58-250 progress and a wee bit more

Several months ago I decided to indulge in a fun little project, a personal game in which I would attempt to photo-document 250 species in each of California's 58 counties. I believed 250 was a reasonable number that would encourage the inclusion of a wide variety of organism, from birds, fish, and mushrooms to trees, grasses, and snails, and that when put together, they would provide a broad overview of the species and habitats in each county. It would also force me to learn more about organisms I knew little about and encourage exploration in parts of California I rarely if ever visit.

Over the past several months, two milestones in this quest have been passed. While exploring a small patch of rocky shore in Moss Landing; a spot where sandy shore and mud flat come close together, I found the recently emptied shells of several species of bivalve along the beach (some still had meat or other soft tissue inside). These included both Pacific and Japanese Littleneck Clams, Pacific Gaper, Washington Clam, Nuttall's Cockle, and for my 250th species recorded in Monterey County, the Bent-nosed Clam! Encouraged by the latest rains, I've since added quite a few fungi to the list as well as wintering birds, putting me at 299 species found, photographed, and ID'd in Monterey County. Not surprisingly, there is a disproportionately northwestern bias to the list with an emphasis of offshore, coastal, and coastal woodland species while it short-changes the vast expanses of open range and interior oak woodlands in the southern part of the county. Hopefully, this spring I will compensate for some of these oversights with records of Monterey County Greater Roadrunner, Grey Pine, Lesser Nighthawk, tarantula (Aphonopelma iodius for those following the spider news!) and more.

Additionally, while coming down from a quick trip to the Sierra Foothills at the end of December, I stopped briefly at Knights Ferry along the Stanislaus River where I photographed several birds, including these rather ominously-comic Turkey Vultures:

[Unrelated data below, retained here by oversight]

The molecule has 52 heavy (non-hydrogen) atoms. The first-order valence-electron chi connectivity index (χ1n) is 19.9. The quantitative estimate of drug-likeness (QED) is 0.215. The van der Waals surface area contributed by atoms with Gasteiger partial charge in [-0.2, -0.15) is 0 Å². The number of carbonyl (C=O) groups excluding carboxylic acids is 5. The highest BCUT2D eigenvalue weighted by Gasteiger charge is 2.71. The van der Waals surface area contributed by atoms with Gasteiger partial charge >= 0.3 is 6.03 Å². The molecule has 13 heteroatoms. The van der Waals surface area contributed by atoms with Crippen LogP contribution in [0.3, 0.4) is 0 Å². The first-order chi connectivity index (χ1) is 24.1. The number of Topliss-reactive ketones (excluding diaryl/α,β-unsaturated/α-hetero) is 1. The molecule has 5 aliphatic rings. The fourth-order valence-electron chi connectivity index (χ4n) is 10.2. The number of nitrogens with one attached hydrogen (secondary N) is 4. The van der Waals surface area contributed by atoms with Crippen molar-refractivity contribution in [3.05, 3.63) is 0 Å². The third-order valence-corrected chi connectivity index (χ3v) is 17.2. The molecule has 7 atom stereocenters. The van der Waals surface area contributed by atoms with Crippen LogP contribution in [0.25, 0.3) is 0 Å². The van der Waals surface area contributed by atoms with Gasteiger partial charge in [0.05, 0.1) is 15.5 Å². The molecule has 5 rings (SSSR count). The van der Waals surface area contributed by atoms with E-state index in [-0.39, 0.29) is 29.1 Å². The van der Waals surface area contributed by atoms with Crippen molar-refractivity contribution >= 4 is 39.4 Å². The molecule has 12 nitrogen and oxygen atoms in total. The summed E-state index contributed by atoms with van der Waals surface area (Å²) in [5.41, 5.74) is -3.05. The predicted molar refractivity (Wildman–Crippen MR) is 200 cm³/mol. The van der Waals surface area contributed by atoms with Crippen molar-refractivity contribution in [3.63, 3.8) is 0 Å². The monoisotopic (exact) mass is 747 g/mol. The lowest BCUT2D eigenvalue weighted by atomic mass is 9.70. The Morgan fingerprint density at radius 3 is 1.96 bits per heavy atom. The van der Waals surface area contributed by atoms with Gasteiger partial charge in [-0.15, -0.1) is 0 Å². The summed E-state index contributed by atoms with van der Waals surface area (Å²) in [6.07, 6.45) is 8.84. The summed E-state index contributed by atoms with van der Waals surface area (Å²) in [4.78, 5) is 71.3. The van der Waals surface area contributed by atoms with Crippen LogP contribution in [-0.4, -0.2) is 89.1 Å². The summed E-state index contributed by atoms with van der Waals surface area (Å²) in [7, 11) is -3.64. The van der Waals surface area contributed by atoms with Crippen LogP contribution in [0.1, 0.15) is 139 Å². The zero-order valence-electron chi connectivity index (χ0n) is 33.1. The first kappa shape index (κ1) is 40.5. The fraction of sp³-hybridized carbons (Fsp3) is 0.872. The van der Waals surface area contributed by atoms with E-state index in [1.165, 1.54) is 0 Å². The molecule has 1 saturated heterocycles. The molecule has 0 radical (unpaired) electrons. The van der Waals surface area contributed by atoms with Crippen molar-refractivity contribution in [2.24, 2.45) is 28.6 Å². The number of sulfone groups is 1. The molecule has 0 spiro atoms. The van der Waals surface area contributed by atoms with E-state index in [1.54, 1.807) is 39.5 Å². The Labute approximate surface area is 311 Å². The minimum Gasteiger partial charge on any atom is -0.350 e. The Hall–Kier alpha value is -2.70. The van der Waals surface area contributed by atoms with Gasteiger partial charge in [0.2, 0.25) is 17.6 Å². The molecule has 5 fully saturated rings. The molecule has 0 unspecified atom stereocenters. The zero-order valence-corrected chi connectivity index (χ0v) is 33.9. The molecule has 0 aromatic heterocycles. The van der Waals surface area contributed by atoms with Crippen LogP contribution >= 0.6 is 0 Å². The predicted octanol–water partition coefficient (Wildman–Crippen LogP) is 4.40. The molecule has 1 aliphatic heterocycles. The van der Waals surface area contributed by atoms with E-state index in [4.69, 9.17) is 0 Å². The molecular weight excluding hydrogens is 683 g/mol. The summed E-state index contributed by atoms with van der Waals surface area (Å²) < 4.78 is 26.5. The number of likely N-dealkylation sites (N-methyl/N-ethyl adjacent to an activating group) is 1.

http://www.inaturalist.org/observations/2582142

I hadn't realized it at the time, but this was my 29th county with inaturalist records, meaning I now have at least one record for half the counties in the state! The real challenge now will be getting good coverage of those largely urban counties around the San Francisco Bay and Los Angeles County.

Lastly, I'm up to 988 photographed and identified species! This weekend will include a trip to northern California and while I won't be adding any new counties to the list, with any luck, I will get out and get a few new species, pushing me to a thousand!

I want to thank everyone who has encouraged me in this, and for all the help people have so generously given as I've muddled my way through the identification of trees and snails and mushrooms and seaweeds and about a hundred other organisms more!

RJ

Anotado por rjadams55 rjadams55, viernes, 12 de febrero de 2016 a las 11:58 PM

Comentarios

Inspiring. I've got to up my skills and effort! Overwhelming to think about all those counties..

Anotado por leptonia hace mas de 5 años (Advertencia)

Fantastic! Keep up the good work and complete the project and set an example and very high standards for the rest of us. And we learn from yours postings.

Anotado por lonnyholmes hace mas de 5 años (Advertencia)

Well done, RJ. Congratulations on surpassing your 250 mark in Monterey County, and with a marine invertebrate!

Anotado por gbentall hace mas de 5 años (Advertencia)

Thank you for all your help on those marine invertebrates @gbentall !

Anotado por rjadams55 hace mas de 5 años (Advertencia)

This may inspire me to do a similar project here in WA.

Anotado por mrfish33 hace mas de 5 años (Advertencia)

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